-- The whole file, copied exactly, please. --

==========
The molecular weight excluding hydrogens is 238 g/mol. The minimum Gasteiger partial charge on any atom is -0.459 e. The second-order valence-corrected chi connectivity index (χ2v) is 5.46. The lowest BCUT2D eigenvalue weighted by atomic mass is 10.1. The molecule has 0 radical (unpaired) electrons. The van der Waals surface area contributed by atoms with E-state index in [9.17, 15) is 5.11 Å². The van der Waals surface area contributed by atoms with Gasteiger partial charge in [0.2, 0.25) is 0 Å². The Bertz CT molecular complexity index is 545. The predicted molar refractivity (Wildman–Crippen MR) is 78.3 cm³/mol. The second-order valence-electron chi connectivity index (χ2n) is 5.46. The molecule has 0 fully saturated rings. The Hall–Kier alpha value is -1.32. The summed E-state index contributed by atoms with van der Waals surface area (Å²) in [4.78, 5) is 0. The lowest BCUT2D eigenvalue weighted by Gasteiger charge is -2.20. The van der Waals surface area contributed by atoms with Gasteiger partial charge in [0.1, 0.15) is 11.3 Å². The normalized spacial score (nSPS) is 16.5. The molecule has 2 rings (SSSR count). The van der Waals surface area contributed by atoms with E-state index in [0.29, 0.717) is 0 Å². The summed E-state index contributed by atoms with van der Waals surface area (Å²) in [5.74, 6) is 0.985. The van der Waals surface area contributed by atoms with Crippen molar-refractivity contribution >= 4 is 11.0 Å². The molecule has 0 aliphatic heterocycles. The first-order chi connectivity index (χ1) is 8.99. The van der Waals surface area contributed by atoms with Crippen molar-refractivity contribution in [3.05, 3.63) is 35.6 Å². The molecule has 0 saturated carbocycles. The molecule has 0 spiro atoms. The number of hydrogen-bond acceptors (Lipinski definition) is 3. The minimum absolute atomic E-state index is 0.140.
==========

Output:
The molecular weight excluding hydrogens is 238 g/mol. The minimum Gasteiger partial charge on any atom is -0.459 e. The second-order valence-corrected chi connectivity index (χ2v) is 5.46. The lowest BCUT2D eigenvalue weighted by atomic mass is 10.1. The molecule has 0 radical (unpaired) electrons. The van der Waals surface area contributed by atoms with E-state index in [9.17, 15) is 5.11 Å². The van der Waals surface area contributed by atoms with Gasteiger partial charge in [0.2, 0.25) is 0 Å². The Bertz CT molecular complexity index is 545. The predicted molar refractivity (Wildman–Crippen MR) is 78.3 cm³/mol. The second-order valence-electron chi connectivity index (χ2n) is 5.46. The molecule has 0 fully saturated rings. The Hall–Kier alpha value is -1.32. The summed E-state index contributed by atoms with van der Waals surface area (Å²) in [4.78, 5) is 0. The lowest BCUT2D eigenvalue weighted by Gasteiger charge is -2.20. The van der Waals surface area contributed by atoms with Gasteiger partial charge in [0.1, 0.15) is 11.3 Å². The normalized spacial score (nSPS) is 16.5. The molecule has 2 rings (SSSR count). The van der Waals surface area contributed by atoms with E-state index in [0.29, 0.717) is 0 Å². The summed E-state index contributed by atoms with van der Waals surface area (Å²) in [5.74, 6) is 0.985. The van der Waals surface area contributed by atoms with Crippen molar-refractivity contribution >= 4 is 11.0 Å². The molecule has 0 aliphatic heterocycles. The first-order chi connectivity index (χ1) is 8.99. The van der Waals surface area contributed by atoms with Crippen molar-refractivity contribution in [3.05, 3.63) is 35.6 Å². The molecule has 0 saturated carbocycles. The molecule has 0 spiro atoms. The number of hydrogen-bond acceptors (Lipinski definition) is 3. The minimum absolute atomic E-state index is 0.140.